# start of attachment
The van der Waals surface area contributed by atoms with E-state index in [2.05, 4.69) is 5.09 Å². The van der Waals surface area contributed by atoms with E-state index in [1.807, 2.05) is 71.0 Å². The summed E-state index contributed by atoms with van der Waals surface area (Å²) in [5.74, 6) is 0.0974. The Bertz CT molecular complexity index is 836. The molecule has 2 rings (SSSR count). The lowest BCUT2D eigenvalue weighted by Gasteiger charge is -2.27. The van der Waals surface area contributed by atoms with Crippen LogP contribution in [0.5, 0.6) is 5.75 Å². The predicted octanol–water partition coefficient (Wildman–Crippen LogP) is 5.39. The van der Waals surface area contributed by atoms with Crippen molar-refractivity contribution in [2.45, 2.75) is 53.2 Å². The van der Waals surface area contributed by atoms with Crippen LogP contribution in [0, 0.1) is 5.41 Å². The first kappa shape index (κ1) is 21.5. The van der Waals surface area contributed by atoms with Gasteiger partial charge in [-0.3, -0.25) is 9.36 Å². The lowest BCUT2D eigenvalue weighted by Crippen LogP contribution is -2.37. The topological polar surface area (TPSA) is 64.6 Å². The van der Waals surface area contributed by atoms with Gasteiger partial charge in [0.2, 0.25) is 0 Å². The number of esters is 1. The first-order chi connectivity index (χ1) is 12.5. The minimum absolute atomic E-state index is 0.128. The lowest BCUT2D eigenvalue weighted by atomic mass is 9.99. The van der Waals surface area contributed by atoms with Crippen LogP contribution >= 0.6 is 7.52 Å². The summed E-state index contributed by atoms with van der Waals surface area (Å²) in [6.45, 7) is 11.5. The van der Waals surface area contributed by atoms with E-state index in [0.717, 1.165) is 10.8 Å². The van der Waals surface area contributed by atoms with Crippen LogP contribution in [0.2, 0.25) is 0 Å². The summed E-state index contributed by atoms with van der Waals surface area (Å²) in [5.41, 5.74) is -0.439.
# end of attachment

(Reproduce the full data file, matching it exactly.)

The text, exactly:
The van der Waals surface area contributed by atoms with E-state index in [2.05, 4.69) is 5.09 Å². The van der Waals surface area contributed by atoms with E-state index in [1.807, 2.05) is 71.0 Å². The summed E-state index contributed by atoms with van der Waals surface area (Å²) in [5.74, 6) is 0.0974. The Bertz CT molecular complexity index is 836. The molecule has 2 rings (SSSR count). The lowest BCUT2D eigenvalue weighted by Gasteiger charge is -2.27. The van der Waals surface area contributed by atoms with Crippen LogP contribution in [0.5, 0.6) is 5.75 Å². The predicted octanol–water partition coefficient (Wildman–Crippen LogP) is 5.39. The van der Waals surface area contributed by atoms with Crippen molar-refractivity contribution in [2.45, 2.75) is 53.2 Å². The van der Waals surface area contributed by atoms with Crippen LogP contribution in [0, 0.1) is 5.41 Å². The first kappa shape index (κ1) is 21.5. The van der Waals surface area contributed by atoms with Gasteiger partial charge in [-0.3, -0.25) is 9.36 Å². The lowest BCUT2D eigenvalue weighted by Crippen LogP contribution is -2.37. The topological polar surface area (TPSA) is 64.6 Å². The van der Waals surface area contributed by atoms with Gasteiger partial charge in [0.2, 0.25) is 0 Å². The number of esters is 1. The first-order chi connectivity index (χ1) is 12.5. The minimum absolute atomic E-state index is 0.128. The lowest BCUT2D eigenvalue weighted by atomic mass is 9.99. The van der Waals surface area contributed by atoms with Crippen LogP contribution >= 0.6 is 7.52 Å². The summed E-state index contributed by atoms with van der Waals surface area (Å²) in [6.45, 7) is 11.5. The van der Waals surface area contributed by atoms with E-state index in [0.717, 1.165) is 10.8 Å². The van der Waals surface area contributed by atoms with Crippen LogP contribution in [0.2, 0.25) is 0 Å². The summed E-state index contributed by atoms with van der Waals surface area (Å²) in [5.41, 5.74) is -0.439.